In 'Globe Derby's Greatness,' a book dealing with the career of Australia's phenomenal producer - Logan Derby is referred to as possessing the endurance of a camel and the heart of a lion. He was a model of docility as was his world-famous son, Johnny Globe.
Logan Derby, as the sire of Johnny Globe, Vodka, Rellek and numerous other winners in the Dominion, made his fame as a sire fairly late in life. He was only a moderate stud success in Australia, and was 16 years old when the late F J Smith, of Village Farm, Auckland, bought him fron Mr J P Stratton, Perth, in 1946. Johnny Globe, Vodka and Rellek all came fron Logan Derby's first NZ crop. Logan Derby sired 44 individual winners during his stud career.
Credit: NZ Trotting Calendar 10Jul57
The death occurred in Christchurch recently of Mr G Mouritz who, for more than 30 years, was a trotting trainer and driver in Canterbury.
Mr Mouritz was born in Australia and he came to NZ more than 30 years ago. He was private trainer for Sir John McKenzie for a time and while with him he trained and drove Taxpayer to win the NZ Sapling Stakes and the NZ Derby Stakes. Mouritz also drove two fine pacers in Wild Guy and Supertax to win races.
In partnership with Mr C Campbell, he bred a number of winners, including Petite Yvonne, one of the best mares raced in NZ in the last 10 years.
In the photo, George Mouritz is seen returning to scale at Greymouth with Elsinore, dam of Robalan, after the first of her three wins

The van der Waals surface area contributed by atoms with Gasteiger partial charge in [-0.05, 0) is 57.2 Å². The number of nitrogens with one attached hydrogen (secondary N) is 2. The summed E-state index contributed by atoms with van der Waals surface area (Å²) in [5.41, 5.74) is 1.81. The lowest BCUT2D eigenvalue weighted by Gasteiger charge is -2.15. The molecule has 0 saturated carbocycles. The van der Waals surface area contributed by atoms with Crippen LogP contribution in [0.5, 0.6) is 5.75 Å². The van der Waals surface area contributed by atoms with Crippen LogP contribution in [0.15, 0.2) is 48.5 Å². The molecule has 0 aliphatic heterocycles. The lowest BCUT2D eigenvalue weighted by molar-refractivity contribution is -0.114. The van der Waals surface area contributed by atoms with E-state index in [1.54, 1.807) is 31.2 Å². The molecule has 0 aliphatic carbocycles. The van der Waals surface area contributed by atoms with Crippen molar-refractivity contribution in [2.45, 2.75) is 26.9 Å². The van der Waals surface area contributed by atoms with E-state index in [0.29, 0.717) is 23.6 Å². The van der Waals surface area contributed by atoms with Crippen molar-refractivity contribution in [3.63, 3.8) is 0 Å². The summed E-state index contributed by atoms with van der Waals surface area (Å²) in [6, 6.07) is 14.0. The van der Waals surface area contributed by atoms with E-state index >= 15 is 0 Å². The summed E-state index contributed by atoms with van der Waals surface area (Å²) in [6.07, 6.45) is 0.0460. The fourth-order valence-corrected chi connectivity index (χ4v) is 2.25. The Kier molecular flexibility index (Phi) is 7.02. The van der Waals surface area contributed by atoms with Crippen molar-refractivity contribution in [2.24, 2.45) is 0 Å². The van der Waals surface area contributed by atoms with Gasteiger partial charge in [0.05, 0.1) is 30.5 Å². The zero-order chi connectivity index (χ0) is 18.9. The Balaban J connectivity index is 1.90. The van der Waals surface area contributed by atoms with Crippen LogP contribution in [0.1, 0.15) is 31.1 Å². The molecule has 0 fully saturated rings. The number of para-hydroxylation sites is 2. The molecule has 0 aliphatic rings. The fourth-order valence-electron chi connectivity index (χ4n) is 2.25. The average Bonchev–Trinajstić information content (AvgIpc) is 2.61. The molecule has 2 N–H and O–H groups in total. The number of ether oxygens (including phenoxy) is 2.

Credit: NZ Trotting Calendar 16May62
Bob Townley, 'Doody' and Alec's older brother, died on Sunday at the Accolade Lodge, Rangiora. Aged 82, Bob was the eldest of 10 Townley children, two of whom are left alive.
Townley drove some of the great names in harness racing, notably Harold Logan, U Scott, Supertax and a good trotter in Jenny Guy. "I think he was 13 when I won the NZ Free-For-All with Harold Logan," recalled Townley last year. "But U Scott was the fastest I ever sat behind." That U Scott was to make a name for himself as a sire and then as a broodmare sire which was a paradox to Townley. "Gallant Knight was a good horse, a beauty, but at stud he left nothing," he said. "U Scott was a cranky, hard-pulling horse yet left a host of winners." According to Townley, U Scott was a two-minute pacer but never got the opportunity to try. "He would have run two minutes without any bother," he said. "U Scott was a hard-case but he could fly."
Townley trained at Winchester, Orari, Nightcaps, Papanui and for Dave Rogers, who had boxes at the Islington Hotel.
'Doody' recalls him winning the Methven Cup with Regal and many races for Henderson Hunter, including the 1940 Auckland Cup with Ned Worthy driven by the late Billy Doyle. Ned Worthy was raced by Southlander Henderson Hunter, father of the current trainer. He employed Townley to take care of his horses and it was his first job in trotting after starting off with his father, Bob senior, at Winchester. "Mr Hunter had a lot of good horses from the First Water family, and Ned Worthy won the first three-year-old race to be run in Southland in his year," Bob said after he had qualified Centre this time last year.
Credit: NZ HRWeekly 7Jun90